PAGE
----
Associations between antioxidant status, markers of oxidative stress and immune responses in allergic adults



This article is corrected by:

  1. Errata: Associations between antioxidant status, markers of oxidative stress and immune responses in allergic adults Volume 36, Issue 11, 1480, Article first published online: 2 November 2006

Susan L. Prescott, Department of Paediatrics, Princess Margaret Hospital, Perth, PO Box D184, WA 6001, Australia. E-mail:


Background There has been growing interest in the role of antioxidant function in controlling inflammatory disease states, such as allergy. This study investigated the relationship between antioxidant status, markers of airways inflammation [exhaled nitric oxide (eNO)], oxidative stress (F2 isoprostanes) and immune responses in allergic adults.

Methods Antioxidants (vitamins C, E, β-carotene and selenium) and total antioxidant capacity (tAC) in serum were examined in relation to eNO, plasma F2 isoprostanes and peripheral blood mononuclear cell (PBMC) cytokine and lymphoproliferative response to house dust mite (HDM) allergen, Staphylococcus enterotoxin B (SEB), phytohaemaglutinin (PHA) and lipopolysaccharide (LPS) in 54 allergic adults.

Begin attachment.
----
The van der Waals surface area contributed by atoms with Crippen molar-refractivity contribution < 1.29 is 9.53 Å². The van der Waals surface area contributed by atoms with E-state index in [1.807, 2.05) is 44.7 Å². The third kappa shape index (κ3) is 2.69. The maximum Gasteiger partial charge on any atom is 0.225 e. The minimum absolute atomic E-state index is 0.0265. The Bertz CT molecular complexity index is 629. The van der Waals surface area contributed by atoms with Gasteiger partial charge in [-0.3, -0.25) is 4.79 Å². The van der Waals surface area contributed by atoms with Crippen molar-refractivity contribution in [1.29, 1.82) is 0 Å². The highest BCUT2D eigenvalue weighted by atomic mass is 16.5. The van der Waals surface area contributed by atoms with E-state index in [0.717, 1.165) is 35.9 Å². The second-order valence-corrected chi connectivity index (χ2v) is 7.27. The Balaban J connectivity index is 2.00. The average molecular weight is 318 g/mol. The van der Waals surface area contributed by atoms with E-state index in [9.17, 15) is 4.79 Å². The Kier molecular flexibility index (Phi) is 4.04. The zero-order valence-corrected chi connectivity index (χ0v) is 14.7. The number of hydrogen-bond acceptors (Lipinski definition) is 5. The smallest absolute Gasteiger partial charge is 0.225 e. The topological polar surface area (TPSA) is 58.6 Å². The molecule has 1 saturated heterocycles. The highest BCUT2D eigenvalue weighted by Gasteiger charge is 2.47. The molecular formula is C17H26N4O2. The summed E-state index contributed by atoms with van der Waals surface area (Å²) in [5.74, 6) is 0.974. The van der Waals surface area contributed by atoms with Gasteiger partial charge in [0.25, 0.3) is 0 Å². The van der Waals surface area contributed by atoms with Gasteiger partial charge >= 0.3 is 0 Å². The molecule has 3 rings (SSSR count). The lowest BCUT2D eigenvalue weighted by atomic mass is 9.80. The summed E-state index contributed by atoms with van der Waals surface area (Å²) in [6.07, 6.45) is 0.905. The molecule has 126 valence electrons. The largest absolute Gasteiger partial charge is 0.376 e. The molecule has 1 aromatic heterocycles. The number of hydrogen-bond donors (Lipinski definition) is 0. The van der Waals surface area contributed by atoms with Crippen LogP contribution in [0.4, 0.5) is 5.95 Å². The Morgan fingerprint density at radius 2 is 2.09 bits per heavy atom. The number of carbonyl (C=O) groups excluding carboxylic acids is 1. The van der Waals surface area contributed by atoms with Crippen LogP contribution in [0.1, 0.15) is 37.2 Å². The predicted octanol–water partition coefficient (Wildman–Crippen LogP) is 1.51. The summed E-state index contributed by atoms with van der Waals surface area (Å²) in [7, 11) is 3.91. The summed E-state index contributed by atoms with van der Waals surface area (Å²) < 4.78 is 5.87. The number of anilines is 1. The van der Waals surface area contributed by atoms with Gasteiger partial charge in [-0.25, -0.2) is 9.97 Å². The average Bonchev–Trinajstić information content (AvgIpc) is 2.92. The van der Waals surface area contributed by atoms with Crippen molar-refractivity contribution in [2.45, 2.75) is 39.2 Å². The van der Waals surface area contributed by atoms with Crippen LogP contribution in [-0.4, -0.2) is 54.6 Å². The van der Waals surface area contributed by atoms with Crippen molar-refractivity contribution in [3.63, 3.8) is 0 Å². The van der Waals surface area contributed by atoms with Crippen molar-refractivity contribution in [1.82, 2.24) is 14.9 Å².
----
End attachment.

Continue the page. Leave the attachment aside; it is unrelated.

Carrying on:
Results Firstly, levels of specific vitamins did not correlate with tAC. Secondly, we did not see any evidence that specific vitamin levels (or tAC) were associated with either polarization or attenuation of in vitro immune responses. If anything, there were positive correlations between antioxidant (vitamin C and selenium) levels and HDM allergen responses [lymphoproliferation (selenium; r=0.35, P=0.013) and both Th2 IL13 (vitamin C; τ=0.254, P=0.028) and Th1 IFN-γ (vitamin C; τ=0.302, P=0.009) responses]. There were also significant positive relationships between antioxidant levels and IL-10 responses to polyclonal stimulation by SEB (r=0.292, P=0.036) and LPS (r=0.34, P=0.015) (β-carotene) and PHA (r=0.34, P=0.021) (tAC). Thirdly, although airways inflammation (eNO) was associated with both in vitro and in vivo (skin test reactivity) to HDM, we did not see any correlation between eNO and oxidative stress (F2-isoprostanes). Finally, there were no consistent relationships between oxidative stress and immune responses.

Conclusion There was no evidence that higher antioxidant levels were associated with reduced allergen responsiveness in allergic adults. If anything, antioxidant status was associated with increased immune responsiveness. The significance of this needs to be addressed in future intervention studies.